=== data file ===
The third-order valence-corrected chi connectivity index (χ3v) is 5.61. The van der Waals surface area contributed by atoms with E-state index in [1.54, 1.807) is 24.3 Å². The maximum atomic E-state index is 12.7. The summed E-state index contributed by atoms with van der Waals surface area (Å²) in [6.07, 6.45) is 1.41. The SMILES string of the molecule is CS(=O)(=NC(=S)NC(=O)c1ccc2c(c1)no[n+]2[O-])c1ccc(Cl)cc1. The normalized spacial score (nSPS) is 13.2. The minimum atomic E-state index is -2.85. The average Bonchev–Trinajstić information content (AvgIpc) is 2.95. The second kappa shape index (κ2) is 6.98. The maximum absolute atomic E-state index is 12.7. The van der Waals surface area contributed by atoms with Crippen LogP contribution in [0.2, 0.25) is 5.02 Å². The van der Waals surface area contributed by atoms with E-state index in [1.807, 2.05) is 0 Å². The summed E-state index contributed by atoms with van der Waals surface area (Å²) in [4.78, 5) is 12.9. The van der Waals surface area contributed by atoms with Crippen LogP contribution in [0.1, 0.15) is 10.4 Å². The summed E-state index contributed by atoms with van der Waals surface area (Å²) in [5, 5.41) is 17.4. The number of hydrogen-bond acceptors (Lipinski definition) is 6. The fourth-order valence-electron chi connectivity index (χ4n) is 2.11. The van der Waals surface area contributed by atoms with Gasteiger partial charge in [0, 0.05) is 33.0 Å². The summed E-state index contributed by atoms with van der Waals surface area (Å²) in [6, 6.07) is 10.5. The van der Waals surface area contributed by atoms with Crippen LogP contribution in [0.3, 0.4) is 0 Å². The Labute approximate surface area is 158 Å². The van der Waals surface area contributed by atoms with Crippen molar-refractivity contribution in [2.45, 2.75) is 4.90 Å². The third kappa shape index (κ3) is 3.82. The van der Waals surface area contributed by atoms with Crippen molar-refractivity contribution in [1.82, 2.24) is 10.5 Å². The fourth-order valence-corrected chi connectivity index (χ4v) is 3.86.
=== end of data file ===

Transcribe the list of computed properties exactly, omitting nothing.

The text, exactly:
The third-order valence-corrected chi connectivity index (χ3v) is 5.61. The van der Waals surface area contributed by atoms with E-state index in [1.54, 1.807) is 24.3 Å². The maximum atomic E-state index is 12.7. The summed E-state index contributed by atoms with van der Waals surface area (Å²) in [6.07, 6.45) is 1.41. The SMILES string of the molecule is CS(=O)(=NC(=S)NC(=O)c1ccc2c(c1)no[n+]2[O-])c1ccc(Cl)cc1. The normalized spacial score (nSPS) is 13.2. The minimum atomic E-state index is -2.85. The average Bonchev–Trinajstić information content (AvgIpc) is 2.95. The second kappa shape index (κ2) is 6.98. The maximum absolute atomic E-state index is 12.7. The van der Waals surface area contributed by atoms with Crippen LogP contribution in [0.2, 0.25) is 5.02 Å². The van der Waals surface area contributed by atoms with E-state index in [1.807, 2.05) is 0 Å². The summed E-state index contributed by atoms with van der Waals surface area (Å²) in [4.78, 5) is 12.9. The van der Waals surface area contributed by atoms with Crippen LogP contribution in [0.1, 0.15) is 10.4 Å². The summed E-state index contributed by atoms with van der Waals surface area (Å²) in [5, 5.41) is 17.4. The number of hydrogen-bond acceptors (Lipinski definition) is 6. The fourth-order valence-electron chi connectivity index (χ4n) is 2.11. The van der Waals surface area contributed by atoms with Gasteiger partial charge in [0, 0.05) is 33.0 Å². The summed E-state index contributed by atoms with van der Waals surface area (Å²) in [6, 6.07) is 10.5. The van der Waals surface area contributed by atoms with Crippen LogP contribution in [0.3, 0.4) is 0 Å². The Labute approximate surface area is 158 Å². The van der Waals surface area contributed by atoms with Crippen molar-refractivity contribution in [2.45, 2.75) is 4.90 Å². The third kappa shape index (κ3) is 3.82. The van der Waals surface area contributed by atoms with Crippen molar-refractivity contribution in [1.82, 2.24) is 10.5 Å². The fourth-order valence-corrected chi connectivity index (χ4v) is 3.86.